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Anti-Semitic Civil War order had powerful influence, says historian
March 1st, 2013
When was the first time that the American Jewish community was treated as a bloc of voters in a presidential election? No, it was not during the Depression and the election campaigns of Franklin Roosevelt.
Jonathan D. Sarna
According to Jonathan D. Sarna, the renowned historian of American Jewry, this took place during the election of 1868.
Moreover, it was the result of an event that is considered a footnote to the history of the Civil War, but that is a very significant event in the history of the American Jewish community.
Sarna made this event the topic of his most recent book, “When General Grant Expelled the Jews,” which was a finalist in the 2012 National Jewish Book Awards presented by the Jewish Book Council.
It was also the topic of Sarna’s keynote address at the 14th annual Day of Discovery that took place on Feb. 17 at the Harry & Rose Samson Family Jewish Community Center.
Some 300 people attended this day of Jewish learning coordinated by the Coalition for Jewish Learning, the education program of the Milwaukee Jewish Federation, and the JCC; and co-sponsored by 24 local synagogues and Jewish organizations.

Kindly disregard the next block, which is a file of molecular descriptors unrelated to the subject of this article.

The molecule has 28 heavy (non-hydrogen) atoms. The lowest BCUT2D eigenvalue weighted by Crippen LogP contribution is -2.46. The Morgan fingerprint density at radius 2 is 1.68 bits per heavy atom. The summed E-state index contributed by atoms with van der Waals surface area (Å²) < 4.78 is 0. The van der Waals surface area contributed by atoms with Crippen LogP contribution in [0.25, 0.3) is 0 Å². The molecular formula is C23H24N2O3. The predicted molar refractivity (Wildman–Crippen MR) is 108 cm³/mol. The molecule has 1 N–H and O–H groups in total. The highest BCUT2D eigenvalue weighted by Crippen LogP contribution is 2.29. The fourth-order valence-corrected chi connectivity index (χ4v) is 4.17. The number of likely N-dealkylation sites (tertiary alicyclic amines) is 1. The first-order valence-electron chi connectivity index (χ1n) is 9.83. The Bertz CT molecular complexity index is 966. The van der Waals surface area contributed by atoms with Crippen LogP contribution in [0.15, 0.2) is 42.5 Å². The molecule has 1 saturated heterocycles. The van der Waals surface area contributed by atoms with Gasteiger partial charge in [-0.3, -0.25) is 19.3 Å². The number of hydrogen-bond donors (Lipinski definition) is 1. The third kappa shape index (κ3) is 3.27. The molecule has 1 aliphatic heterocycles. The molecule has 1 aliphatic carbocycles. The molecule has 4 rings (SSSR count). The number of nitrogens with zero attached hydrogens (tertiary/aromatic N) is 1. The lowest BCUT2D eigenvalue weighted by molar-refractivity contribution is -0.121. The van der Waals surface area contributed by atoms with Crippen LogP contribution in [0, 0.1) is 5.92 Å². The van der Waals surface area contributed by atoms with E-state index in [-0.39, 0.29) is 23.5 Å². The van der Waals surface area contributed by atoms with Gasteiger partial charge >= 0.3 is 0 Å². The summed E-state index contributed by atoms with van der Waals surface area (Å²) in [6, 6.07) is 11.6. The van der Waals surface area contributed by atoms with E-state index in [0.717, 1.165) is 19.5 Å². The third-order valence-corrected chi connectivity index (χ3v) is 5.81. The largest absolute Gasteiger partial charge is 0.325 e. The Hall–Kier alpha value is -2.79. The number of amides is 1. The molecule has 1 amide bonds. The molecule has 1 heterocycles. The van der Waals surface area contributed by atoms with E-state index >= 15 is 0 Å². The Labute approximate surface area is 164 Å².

Sarna is the Joseph H. & Belle R. Braun Professor of American Jewish History and chair of the Hornstein Jewish Professional Leadership Program at Brandeis University.
His remarks shed light on the subject of American Jews’ position relative to the larger society, and how it has developed and changed with time.
Sarna said the U.S. had about 150,000 Jews during the Civil War era, mostly of German origin and perhaps speaking with German accents.
They didn’t all settle in New York, but went wherever they could find growing economic opportunities or significant German populations, as in Milwaukee. Cincinnati, Ohio, had one of the largest Jewish communities by the beginning of the Civil War in 1861, and Jews could be found in such places as Kentucky, Tennessee, Texas, and Mississippi.
Tempted to smuggle